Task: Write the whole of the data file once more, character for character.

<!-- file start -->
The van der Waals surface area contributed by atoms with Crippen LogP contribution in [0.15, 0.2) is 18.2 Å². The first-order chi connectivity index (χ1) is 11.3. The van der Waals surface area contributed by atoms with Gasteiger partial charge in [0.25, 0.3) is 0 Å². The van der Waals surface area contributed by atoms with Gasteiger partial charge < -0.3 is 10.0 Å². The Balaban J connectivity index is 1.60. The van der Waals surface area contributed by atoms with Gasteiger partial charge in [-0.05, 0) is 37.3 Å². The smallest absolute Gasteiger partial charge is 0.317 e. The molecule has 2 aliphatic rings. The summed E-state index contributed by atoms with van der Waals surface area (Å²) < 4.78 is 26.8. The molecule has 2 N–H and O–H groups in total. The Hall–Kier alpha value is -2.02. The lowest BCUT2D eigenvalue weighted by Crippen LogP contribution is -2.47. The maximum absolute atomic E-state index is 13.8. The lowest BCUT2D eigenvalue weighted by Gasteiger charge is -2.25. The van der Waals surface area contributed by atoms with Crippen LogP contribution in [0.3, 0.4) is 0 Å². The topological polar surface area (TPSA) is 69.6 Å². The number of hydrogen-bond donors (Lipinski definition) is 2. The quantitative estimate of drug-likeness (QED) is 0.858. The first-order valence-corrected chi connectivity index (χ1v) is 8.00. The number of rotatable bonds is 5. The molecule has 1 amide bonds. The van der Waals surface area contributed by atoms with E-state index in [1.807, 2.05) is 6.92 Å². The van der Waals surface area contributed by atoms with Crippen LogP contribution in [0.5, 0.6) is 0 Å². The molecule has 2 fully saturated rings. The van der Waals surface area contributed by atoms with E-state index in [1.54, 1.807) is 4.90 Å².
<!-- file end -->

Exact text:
The van der Waals surface area contributed by atoms with Crippen LogP contribution in [0.15, 0.2) is 18.2 Å². The first-order chi connectivity index (χ1) is 11.3. The van der Waals surface area contributed by atoms with Gasteiger partial charge in [0.25, 0.3) is 0 Å². The van der Waals surface area contributed by atoms with Gasteiger partial charge < -0.3 is 10.0 Å². The Balaban J connectivity index is 1.60. The van der Waals surface area contributed by atoms with Gasteiger partial charge in [-0.05, 0) is 37.3 Å². The smallest absolute Gasteiger partial charge is 0.317 e. The molecule has 2 aliphatic rings. The summed E-state index contributed by atoms with van der Waals surface area (Å²) < 4.78 is 26.8. The molecule has 2 N–H and O–H groups in total. The Hall–Kier alpha value is -2.02. The lowest BCUT2D eigenvalue weighted by Crippen LogP contribution is -2.47. The maximum absolute atomic E-state index is 13.8. The lowest BCUT2D eigenvalue weighted by Gasteiger charge is -2.25. The van der Waals surface area contributed by atoms with Crippen LogP contribution in [0.3, 0.4) is 0 Å². The topological polar surface area (TPSA) is 69.6 Å². The number of hydrogen-bond donors (Lipinski definition) is 2. The quantitative estimate of drug-likeness (QED) is 0.858. The first-order valence-corrected chi connectivity index (χ1v) is 8.00. The number of rotatable bonds is 5. The molecule has 1 amide bonds. The van der Waals surface area contributed by atoms with E-state index in [1.807, 2.05) is 6.92 Å². The van der Waals surface area contributed by atoms with Crippen LogP contribution in [0.5, 0.6) is 0 Å². The molecule has 2 fully saturated rings. The van der Waals surface area contributed by atoms with E-state index in [1.54, 1.807) is 4.90 Å².